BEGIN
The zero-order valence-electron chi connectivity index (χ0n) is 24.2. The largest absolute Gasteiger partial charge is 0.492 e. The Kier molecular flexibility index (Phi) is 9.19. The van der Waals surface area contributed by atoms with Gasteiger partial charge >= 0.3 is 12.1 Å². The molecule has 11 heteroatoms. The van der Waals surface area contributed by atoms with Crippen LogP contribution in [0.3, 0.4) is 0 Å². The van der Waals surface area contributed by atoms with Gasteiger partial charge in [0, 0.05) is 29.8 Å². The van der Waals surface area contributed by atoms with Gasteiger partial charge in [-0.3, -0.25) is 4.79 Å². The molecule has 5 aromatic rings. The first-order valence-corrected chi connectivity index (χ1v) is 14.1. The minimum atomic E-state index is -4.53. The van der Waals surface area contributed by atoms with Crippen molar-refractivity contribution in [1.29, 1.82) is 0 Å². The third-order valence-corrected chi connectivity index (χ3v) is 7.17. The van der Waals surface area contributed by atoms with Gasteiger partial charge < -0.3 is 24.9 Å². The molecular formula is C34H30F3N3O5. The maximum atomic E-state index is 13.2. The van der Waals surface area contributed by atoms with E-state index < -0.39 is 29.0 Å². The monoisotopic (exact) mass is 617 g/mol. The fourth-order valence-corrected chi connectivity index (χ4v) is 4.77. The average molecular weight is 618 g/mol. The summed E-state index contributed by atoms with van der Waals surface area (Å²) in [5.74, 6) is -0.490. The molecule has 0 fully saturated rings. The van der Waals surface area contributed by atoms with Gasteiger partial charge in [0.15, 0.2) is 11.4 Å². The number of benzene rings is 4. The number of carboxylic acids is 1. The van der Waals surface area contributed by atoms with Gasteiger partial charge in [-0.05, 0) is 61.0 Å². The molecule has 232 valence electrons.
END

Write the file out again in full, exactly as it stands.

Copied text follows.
The zero-order valence-electron chi connectivity index (χ0n) is 24.2. The largest absolute Gasteiger partial charge is 0.492 e. The Kier molecular flexibility index (Phi) is 9.19. The van der Waals surface area contributed by atoms with Gasteiger partial charge >= 0.3 is 12.1 Å². The molecule has 11 heteroatoms. The van der Waals surface area contributed by atoms with Crippen LogP contribution in [0.3, 0.4) is 0 Å². The van der Waals surface area contributed by atoms with Gasteiger partial charge in [0, 0.05) is 29.8 Å². The van der Waals surface area contributed by atoms with Gasteiger partial charge in [-0.3, -0.25) is 4.79 Å². The molecule has 5 aromatic rings. The first-order valence-corrected chi connectivity index (χ1v) is 14.1. The minimum atomic E-state index is -4.53. The van der Waals surface area contributed by atoms with Crippen molar-refractivity contribution in [1.29, 1.82) is 0 Å². The third-order valence-corrected chi connectivity index (χ3v) is 7.17. The van der Waals surface area contributed by atoms with Gasteiger partial charge < -0.3 is 24.9 Å². The molecular formula is C34H30F3N3O5. The maximum atomic E-state index is 13.2. The van der Waals surface area contributed by atoms with E-state index < -0.39 is 29.0 Å². The monoisotopic (exact) mass is 617 g/mol. The fourth-order valence-corrected chi connectivity index (χ4v) is 4.77. The average molecular weight is 618 g/mol. The summed E-state index contributed by atoms with van der Waals surface area (Å²) in [5.74, 6) is -0.490. The molecule has 0 fully saturated rings. The van der Waals surface area contributed by atoms with Gasteiger partial charge in [0.15, 0.2) is 11.4 Å². The number of benzene rings is 4. The number of carboxylic acids is 1. The van der Waals surface area contributed by atoms with Gasteiger partial charge in [-0.05, 0) is 61.0 Å². The molecule has 232 valence electrons.